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7 Everyday Ways to Prevent Back Pain

Making small tweaks to the way you sit, sleep, and use your phone can make a difference.

Medically reviewed in August 2022

Updated on August 23, 2022

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Low back pain is a common complaint in the U.S. It is one of the most common reasons people see a healthcare provider (HCP).

The prevalence of back pain can partly be attributed to accidents like slipping on ice or falling during a run. But sprains and strains are often the result of lifestyle habits that don’t do your back any favors. Bending down to lift a heavy box, leaning over to pick up your kids, or constantly looking down at your phone can all put unnecessary pressure on your spine.

When it comes to back pain, one thing often leads to another. If you have pain, it can affect your posture or sleep quality if you can’t get into a comfortable position. Thankfully, though, there are a number of ways to improve your habits to help prevent back pain.

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Adjust your seat

The way you sit—whether it’s in a car, at work, or on a plane—plays a role in the way your back feels.

At work: Hunching over your computer screen for hours at a time can put undue stress on your spine. When sitting on your desk chair, keep your elbows close to the body and your feet flat and fully supported on the floor or on a footrest. Your thighs should be parallel to the floor. If your desk chair doesn’t support the natural curve of your lower back, use a pillow for lumbar support. And move your monitor so that it’s eye level to avoid putting your neck in an unnatural position. If you need to sit for a long time, periodically get up and walk around to relieve muscle tension.

While driving: Adjust the seat so that it is as close to the steering wheel as possible while still feeling comfortable. Consider a back support to minimize low back strain. Your knees should be slightly higher than your hips.

In the air: Traveling by plane? For optimal spinal alignment, place a pillow behind your back just above your beltline and another pillow across the gap between your neck and headrest. Keep your feet slightly elevated by resting your feet on top of a small tote or your luggage.

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Get up every half hour

Stretching your back throughout the day can help prevent strain. At home, try easy moves like lying on your back and pulling one knee into your chest. Hold the stretch for five to 10 seconds, then switch knees. Repeat five times on each side. If you prefer a more structured setting to release back tension, try a yoga class.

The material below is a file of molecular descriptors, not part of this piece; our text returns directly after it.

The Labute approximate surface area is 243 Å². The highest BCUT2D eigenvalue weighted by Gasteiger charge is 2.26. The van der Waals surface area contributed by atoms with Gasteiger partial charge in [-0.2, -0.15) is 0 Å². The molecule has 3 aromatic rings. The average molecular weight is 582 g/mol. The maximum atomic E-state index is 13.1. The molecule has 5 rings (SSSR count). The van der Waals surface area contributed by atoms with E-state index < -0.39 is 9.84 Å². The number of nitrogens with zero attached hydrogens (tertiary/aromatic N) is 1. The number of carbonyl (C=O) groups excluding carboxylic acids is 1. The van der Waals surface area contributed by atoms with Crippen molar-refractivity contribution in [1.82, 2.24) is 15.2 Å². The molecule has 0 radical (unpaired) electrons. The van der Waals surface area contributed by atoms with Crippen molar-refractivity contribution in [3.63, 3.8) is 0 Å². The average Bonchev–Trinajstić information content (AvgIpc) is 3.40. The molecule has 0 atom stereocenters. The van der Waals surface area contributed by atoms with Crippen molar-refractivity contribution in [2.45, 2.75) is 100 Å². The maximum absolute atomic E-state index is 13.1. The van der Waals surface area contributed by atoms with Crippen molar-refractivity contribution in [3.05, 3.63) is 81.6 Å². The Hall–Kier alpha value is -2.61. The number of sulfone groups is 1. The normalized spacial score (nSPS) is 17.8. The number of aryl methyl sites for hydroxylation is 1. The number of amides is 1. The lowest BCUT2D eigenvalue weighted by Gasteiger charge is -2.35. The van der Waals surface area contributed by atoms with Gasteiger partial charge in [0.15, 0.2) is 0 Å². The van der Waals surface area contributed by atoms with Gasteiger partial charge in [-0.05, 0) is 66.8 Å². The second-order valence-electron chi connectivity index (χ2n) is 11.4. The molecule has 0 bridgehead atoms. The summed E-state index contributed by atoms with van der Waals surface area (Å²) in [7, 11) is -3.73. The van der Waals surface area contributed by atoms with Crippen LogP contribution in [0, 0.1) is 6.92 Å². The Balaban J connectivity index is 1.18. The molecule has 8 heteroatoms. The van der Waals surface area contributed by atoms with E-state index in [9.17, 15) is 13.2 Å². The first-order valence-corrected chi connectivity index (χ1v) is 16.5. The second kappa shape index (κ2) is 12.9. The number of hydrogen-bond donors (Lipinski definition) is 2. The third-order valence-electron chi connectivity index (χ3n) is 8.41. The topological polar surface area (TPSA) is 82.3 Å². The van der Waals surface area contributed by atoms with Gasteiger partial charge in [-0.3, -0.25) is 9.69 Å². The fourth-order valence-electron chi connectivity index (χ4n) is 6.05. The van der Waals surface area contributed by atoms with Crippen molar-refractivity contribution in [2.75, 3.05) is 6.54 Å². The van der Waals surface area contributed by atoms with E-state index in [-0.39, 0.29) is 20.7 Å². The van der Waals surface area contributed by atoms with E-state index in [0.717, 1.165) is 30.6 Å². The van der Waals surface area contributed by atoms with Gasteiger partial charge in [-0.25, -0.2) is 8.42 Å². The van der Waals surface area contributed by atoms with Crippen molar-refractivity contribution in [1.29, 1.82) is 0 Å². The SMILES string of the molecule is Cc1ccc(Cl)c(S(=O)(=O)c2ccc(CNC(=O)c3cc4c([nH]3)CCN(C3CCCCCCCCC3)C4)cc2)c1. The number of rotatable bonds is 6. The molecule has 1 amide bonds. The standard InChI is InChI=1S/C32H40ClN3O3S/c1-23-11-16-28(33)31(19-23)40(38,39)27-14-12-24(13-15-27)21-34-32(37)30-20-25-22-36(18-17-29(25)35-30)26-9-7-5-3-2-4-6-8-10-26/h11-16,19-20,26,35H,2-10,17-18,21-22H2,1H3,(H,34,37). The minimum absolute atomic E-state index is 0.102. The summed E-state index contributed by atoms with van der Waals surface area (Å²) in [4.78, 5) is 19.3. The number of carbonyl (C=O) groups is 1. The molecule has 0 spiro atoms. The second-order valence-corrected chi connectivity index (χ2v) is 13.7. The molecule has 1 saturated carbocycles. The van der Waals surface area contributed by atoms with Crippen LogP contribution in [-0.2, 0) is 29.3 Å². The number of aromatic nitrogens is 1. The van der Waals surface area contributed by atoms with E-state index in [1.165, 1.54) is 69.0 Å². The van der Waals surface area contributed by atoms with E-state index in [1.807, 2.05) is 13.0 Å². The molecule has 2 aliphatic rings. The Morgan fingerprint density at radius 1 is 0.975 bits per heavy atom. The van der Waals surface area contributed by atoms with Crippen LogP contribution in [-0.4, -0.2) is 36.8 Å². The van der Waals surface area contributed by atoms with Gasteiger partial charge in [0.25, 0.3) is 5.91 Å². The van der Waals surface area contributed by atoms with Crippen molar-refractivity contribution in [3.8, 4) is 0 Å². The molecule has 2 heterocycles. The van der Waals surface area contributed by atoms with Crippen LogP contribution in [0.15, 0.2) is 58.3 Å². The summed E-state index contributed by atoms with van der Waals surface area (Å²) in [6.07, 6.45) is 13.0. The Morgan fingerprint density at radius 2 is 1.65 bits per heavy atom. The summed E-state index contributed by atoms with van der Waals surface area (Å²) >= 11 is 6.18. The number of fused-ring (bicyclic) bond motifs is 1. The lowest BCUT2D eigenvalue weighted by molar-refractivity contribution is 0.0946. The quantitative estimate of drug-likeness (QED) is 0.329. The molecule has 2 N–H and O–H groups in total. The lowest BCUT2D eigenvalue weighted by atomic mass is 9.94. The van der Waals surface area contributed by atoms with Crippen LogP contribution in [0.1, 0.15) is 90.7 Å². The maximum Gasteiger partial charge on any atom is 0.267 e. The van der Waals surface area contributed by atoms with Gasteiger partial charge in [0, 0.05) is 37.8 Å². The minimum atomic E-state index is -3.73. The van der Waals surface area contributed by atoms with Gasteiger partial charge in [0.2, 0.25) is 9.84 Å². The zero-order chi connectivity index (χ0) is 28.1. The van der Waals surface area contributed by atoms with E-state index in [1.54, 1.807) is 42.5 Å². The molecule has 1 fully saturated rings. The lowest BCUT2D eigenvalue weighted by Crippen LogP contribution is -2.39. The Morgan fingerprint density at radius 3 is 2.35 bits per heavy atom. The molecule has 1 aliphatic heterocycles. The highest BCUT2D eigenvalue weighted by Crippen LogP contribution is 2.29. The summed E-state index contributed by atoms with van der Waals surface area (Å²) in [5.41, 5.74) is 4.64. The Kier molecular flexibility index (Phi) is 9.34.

At work, it’s also important to give your back a break and to stretch and move your joints throughout the day. Researchers recommend getting up every 30 minutes for maximal health benefits.

woman sleeping, sleeping woman, back pain and sleep
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Avoid sleeping on your stomach

We spend up to one third of our lives asleep. It should come as no surprise that the way you sleep impacts the way your back feels when you wake up. These common positions can help—or hurt—your back.

Sleeping on your back. Many experts advise that this is the optimal anatomical position for sleep because gravity keeps your spine and body centered. Place a pillow under your knees to take the pressure off of your spine. You might also try a small rolled towel under your lower back for more support. Be sure to support your neck with a pillow.

Sleeping on your side. When you sleep on your side, try keeping a pillow between your bent knees.

Sleeping on your stomach. Sleeping on your stomach places unnatural pressure on your neck and compresses your spine. It may even cause pain in the hips, lower back, and middle back. Avoid sleeping in this position as much as possible. If you do sleep this way, reduce the strain on your back by placing a pillow under your pelvis and lower abdomen. Use a head pillow that doesn’t place strain on your back, or sleep without a pillow.    

What you sleep on can also have an impact on the way your back feels. While there is no research proving that one type of mattress is better than another, listen to your body. If you wake up with recurring back pain, it may be a sign that you need to replace your mattress. Usually, more support is better for people with back issues.